Earlier that night, I’d tried to explain to my five-year-old why, in fact, it was fair that I got to go out to dinner. “Are you just my daughter?” I asked her. “Is that all you are?”
“Yes,” she replied defiantly.
“No, actually,” I said. “You’re also a sister and a friend and a student and a Tae Kwon Do almost-yellow belt. You’re a lot of things. But let’s say you only did Tae Kwon Do things. Then you’d be in trouble at school and not learning anything. Your friends would miss you. I would miss you. So it’s the same for me. I’m a mommy, and that’s great, but I’m also a wife and a daughter, a sister, a friend, a writer and a woman. So if I only do mommy things, I miss out on all those other things I am.” I felt like I was making good traction.
“Mom, when Mirabella gets out of dance class, can I have a lollipop?”
But it made me think maybe my little lecture was falling on the wrong ears all along. Maybe it was actually for me. And maybe it’s for you too.
Now that I know this, I’m usually pretty good about making sure I get it. But I started the year with a togetherness hangover. All I wanted to do was hibernate. I’m all for giving yourself grace and space and not “shoulding” on yourself and all of that. It’s my main mode of operation. But sometimes I also need to be shaken or stirred or something. Brought back into the fold.
On a recent Sunday, after a few days of travel for Daniel and of my daughters fighting seemingly non-stop, I had to get out—alone. But as we got home from church, enormous snowflakes started falling. It was chilly and slushy and gross outside, and I couldn’t bring myself to go. I pouted around, lamenting my lost opportunity for recharging until it was time to get ready for our dinner company.
Then, a funny thing happened. We hosted dinner for friends who are new to the area, but whose family is at home in my heart. Their wonderful parents, whom I’ve known since college, had come to help them move, and they carved a couple hours out of their exhausting work schedule to linger around our table. I made chicken and rice and tzatziki and gooey brownies and our five kids tore apart the playroom and the whole thing brought me such joy. I made a mental note.
Later that week, Deacon woke up earlier than usual from his nap, crashing my typically quiet afternoon. I grumbled, until I opened his door and saw his rosy-cheeked face. “Hi, Mommy!” he shouted. I brought him to the kitchen where he stood on a stool and “helped” me make muffins to surprise the girls. When the phone rang, an old friend, calling even though I never return her calls, I actually picked up (I’m not the only one who screens calls for no reason, am I?). And we talked excitedly and laughed and lamented our discomfort with this strange culture we’re living in, and when she had to go, abruptly, to collect her boy from school, I felt lighter somehow.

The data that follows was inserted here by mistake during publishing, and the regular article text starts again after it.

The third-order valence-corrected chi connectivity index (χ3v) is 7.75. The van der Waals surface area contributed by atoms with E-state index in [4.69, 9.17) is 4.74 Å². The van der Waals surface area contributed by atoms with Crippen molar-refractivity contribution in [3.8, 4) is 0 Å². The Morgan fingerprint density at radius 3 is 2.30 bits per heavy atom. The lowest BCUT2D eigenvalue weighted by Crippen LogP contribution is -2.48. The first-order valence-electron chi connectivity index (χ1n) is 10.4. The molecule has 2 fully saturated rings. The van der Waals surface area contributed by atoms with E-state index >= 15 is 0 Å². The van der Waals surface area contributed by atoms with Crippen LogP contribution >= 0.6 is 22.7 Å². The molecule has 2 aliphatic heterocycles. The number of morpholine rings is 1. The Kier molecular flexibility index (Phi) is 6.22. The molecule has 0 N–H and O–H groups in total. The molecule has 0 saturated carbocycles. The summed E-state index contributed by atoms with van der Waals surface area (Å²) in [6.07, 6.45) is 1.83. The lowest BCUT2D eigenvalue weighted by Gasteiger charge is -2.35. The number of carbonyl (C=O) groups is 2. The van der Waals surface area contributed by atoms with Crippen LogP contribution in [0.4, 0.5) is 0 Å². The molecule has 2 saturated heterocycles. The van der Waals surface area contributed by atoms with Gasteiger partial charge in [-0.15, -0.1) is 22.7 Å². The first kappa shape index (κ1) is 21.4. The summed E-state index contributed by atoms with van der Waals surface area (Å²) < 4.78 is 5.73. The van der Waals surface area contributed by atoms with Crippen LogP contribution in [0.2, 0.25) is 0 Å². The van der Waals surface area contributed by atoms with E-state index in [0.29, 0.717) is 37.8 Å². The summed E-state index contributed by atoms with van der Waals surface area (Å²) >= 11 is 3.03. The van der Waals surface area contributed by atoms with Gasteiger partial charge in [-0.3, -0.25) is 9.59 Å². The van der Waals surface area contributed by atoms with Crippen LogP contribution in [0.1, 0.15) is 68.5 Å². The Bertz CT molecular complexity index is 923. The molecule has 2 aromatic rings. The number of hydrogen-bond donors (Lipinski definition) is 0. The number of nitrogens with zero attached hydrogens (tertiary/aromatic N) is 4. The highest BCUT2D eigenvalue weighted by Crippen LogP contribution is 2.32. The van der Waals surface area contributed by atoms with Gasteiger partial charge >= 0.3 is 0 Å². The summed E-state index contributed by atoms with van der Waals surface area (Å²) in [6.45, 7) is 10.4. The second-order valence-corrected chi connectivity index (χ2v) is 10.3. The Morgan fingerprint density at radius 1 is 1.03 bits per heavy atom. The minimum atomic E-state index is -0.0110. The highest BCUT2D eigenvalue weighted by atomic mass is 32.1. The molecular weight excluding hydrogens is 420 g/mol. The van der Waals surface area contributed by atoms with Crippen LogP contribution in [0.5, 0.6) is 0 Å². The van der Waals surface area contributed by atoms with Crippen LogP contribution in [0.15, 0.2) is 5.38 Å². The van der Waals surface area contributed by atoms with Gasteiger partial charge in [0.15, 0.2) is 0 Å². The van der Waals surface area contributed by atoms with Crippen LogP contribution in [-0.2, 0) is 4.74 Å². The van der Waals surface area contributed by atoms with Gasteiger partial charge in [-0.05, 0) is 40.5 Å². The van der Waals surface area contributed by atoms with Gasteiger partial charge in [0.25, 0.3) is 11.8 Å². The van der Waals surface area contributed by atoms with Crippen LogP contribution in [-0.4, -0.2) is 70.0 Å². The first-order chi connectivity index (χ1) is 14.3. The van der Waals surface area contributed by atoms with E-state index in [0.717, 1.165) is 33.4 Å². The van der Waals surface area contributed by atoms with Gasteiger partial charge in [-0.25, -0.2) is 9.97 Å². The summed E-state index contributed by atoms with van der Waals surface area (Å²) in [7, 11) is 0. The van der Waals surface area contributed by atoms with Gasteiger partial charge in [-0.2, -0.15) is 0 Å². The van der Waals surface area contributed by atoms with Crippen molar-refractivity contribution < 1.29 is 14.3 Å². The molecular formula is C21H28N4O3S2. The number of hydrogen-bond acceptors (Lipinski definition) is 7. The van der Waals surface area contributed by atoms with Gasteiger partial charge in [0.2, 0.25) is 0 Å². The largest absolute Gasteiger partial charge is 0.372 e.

This life is too difficult to be lived all alone. We were made to live in community, woven together, walking alongside each other. When we walk alone, always looking down, we can only see our shoes, the ones that don’t fit like they used to, the ones that are scuffed and not as nice as we wish they were. When we only look down— at our shoes, our problems, our kids, our life—we miss out on the larger world around us. We miss our calling to help others, to listen, to be present for them, yes. But we also deny them the opportunity to do the same for us. And that’s not fair.
So that night over taquitos and sangria, we forgot to take a picture. We squinted at the menu because the restaurant was too dark, and we annoyed our adorably and obviously under-thirty blonde waitress—Brinkley or Berkley—by taking too long to order and not ordering enough drinks, and then we shut the whole place down, got in the minivan and drove home to our sleeping people, hearts full. And I made a promise to myself not to wait so long to do it again, because I returned to those sleeping people better prepared to serve and love them.
I’ll always need my solitude. But lately I’m so grateful for people who help pull me out of my self-dug rut. I’m glad I chose let them. There’s power and comfort in a life lived together, and it's worth every bit of the work and time occasional heartache it takes to get there.
"so, give it just a little time
share some bread and wine
Weave your heart into mine..."
--Josh Garrels, Bread & Wine